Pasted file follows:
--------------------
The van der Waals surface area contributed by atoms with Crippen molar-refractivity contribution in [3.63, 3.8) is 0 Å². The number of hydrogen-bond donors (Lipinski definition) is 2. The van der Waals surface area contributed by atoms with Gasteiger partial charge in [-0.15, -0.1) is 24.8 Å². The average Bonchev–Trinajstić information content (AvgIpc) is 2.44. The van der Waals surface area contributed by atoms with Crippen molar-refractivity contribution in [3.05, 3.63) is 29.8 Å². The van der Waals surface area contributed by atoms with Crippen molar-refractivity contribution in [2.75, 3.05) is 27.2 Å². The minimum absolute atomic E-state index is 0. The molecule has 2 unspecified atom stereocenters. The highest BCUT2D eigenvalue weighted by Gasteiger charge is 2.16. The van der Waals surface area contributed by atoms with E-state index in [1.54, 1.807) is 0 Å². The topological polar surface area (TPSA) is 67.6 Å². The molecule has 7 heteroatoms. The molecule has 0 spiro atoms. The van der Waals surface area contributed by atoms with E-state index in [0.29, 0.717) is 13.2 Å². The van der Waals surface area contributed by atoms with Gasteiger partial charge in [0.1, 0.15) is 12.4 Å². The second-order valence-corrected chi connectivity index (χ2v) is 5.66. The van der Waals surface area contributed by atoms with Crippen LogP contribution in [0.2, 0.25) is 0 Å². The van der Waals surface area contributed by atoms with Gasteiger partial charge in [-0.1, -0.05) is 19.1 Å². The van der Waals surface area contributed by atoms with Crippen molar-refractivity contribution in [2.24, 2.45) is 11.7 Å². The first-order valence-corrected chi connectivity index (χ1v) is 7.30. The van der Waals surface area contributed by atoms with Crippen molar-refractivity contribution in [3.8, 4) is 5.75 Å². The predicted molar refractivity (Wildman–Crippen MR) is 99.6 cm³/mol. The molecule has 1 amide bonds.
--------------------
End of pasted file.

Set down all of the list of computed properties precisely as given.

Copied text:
The van der Waals surface area contributed by atoms with Crippen molar-refractivity contribution in [3.63, 3.8) is 0 Å². The number of hydrogen-bond donors (Lipinski definition) is 2. The van der Waals surface area contributed by atoms with Gasteiger partial charge in [-0.15, -0.1) is 24.8 Å². The average Bonchev–Trinajstić information content (AvgIpc) is 2.44. The van der Waals surface area contributed by atoms with Crippen molar-refractivity contribution in [3.05, 3.63) is 29.8 Å². The van der Waals surface area contributed by atoms with Crippen molar-refractivity contribution in [2.75, 3.05) is 27.2 Å². The minimum absolute atomic E-state index is 0. The molecule has 2 unspecified atom stereocenters. The highest BCUT2D eigenvalue weighted by Gasteiger charge is 2.16. The van der Waals surface area contributed by atoms with E-state index in [1.54, 1.807) is 0 Å². The topological polar surface area (TPSA) is 67.6 Å². The molecule has 7 heteroatoms. The molecule has 0 spiro atoms. The van der Waals surface area contributed by atoms with E-state index in [0.29, 0.717) is 13.2 Å². The van der Waals surface area contributed by atoms with Gasteiger partial charge in [0.1, 0.15) is 12.4 Å². The second-order valence-corrected chi connectivity index (χ2v) is 5.66. The van der Waals surface area contributed by atoms with Crippen LogP contribution in [0.2, 0.25) is 0 Å². The van der Waals surface area contributed by atoms with Gasteiger partial charge in [-0.1, -0.05) is 19.1 Å². The van der Waals surface area contributed by atoms with Crippen molar-refractivity contribution in [2.24, 2.45) is 11.7 Å². The first-order valence-corrected chi connectivity index (χ1v) is 7.30. The van der Waals surface area contributed by atoms with Crippen molar-refractivity contribution in [3.8, 4) is 5.75 Å². The predicted molar refractivity (Wildman–Crippen MR) is 99.6 cm³/mol. The molecule has 1 amide bonds.